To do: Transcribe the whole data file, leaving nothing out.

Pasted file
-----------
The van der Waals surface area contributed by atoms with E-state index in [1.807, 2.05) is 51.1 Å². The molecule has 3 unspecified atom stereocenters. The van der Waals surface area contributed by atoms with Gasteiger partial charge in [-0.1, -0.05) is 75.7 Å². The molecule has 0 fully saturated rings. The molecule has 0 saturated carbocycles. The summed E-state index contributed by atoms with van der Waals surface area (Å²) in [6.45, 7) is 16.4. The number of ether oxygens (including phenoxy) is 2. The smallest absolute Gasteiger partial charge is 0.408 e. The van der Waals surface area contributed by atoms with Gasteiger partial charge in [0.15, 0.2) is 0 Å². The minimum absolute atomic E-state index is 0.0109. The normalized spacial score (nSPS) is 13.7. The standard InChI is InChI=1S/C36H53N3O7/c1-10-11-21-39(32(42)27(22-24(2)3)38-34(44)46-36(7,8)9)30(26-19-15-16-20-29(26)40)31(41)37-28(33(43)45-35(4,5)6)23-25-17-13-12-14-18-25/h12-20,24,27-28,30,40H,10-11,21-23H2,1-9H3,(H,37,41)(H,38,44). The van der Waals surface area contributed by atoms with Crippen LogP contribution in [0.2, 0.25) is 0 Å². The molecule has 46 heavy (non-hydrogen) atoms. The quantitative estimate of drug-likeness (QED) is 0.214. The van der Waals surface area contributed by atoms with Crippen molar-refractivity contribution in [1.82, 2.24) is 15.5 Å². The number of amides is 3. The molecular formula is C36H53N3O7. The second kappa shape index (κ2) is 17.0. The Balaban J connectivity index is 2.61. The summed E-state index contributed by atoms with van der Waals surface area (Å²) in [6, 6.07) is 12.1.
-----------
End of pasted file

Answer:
The van der Waals surface area contributed by atoms with E-state index in [1.807, 2.05) is 51.1 Å². The molecule has 3 unspecified atom stereocenters. The van der Waals surface area contributed by atoms with Gasteiger partial charge in [-0.1, -0.05) is 75.7 Å². The molecule has 0 fully saturated rings. The molecule has 0 saturated carbocycles. The summed E-state index contributed by atoms with van der Waals surface area (Å²) in [6.45, 7) is 16.4. The number of ether oxygens (including phenoxy) is 2. The smallest absolute Gasteiger partial charge is 0.408 e. The van der Waals surface area contributed by atoms with Gasteiger partial charge in [0.15, 0.2) is 0 Å². The minimum absolute atomic E-state index is 0.0109. The normalized spacial score (nSPS) is 13.7. The standard InChI is InChI=1S/C36H53N3O7/c1-10-11-21-39(32(42)27(22-24(2)3)38-34(44)46-36(7,8)9)30(26-19-15-16-20-29(26)40)31(41)37-28(33(43)45-35(4,5)6)23-25-17-13-12-14-18-25/h12-20,24,27-28,30,40H,10-11,21-23H2,1-9H3,(H,37,41)(H,38,44). The van der Waals surface area contributed by atoms with Crippen LogP contribution in [0.2, 0.25) is 0 Å². The molecule has 46 heavy (non-hydrogen) atoms. The quantitative estimate of drug-likeness (QED) is 0.214. The van der Waals surface area contributed by atoms with Crippen molar-refractivity contribution in [1.82, 2.24) is 15.5 Å². The number of amides is 3. The molecular formula is C36H53N3O7. The second kappa shape index (κ2) is 17.0. The Balaban J connectivity index is 2.61. The summed E-state index contributed by atoms with van der Waals surface area (Å²) in [6, 6.07) is 12.1.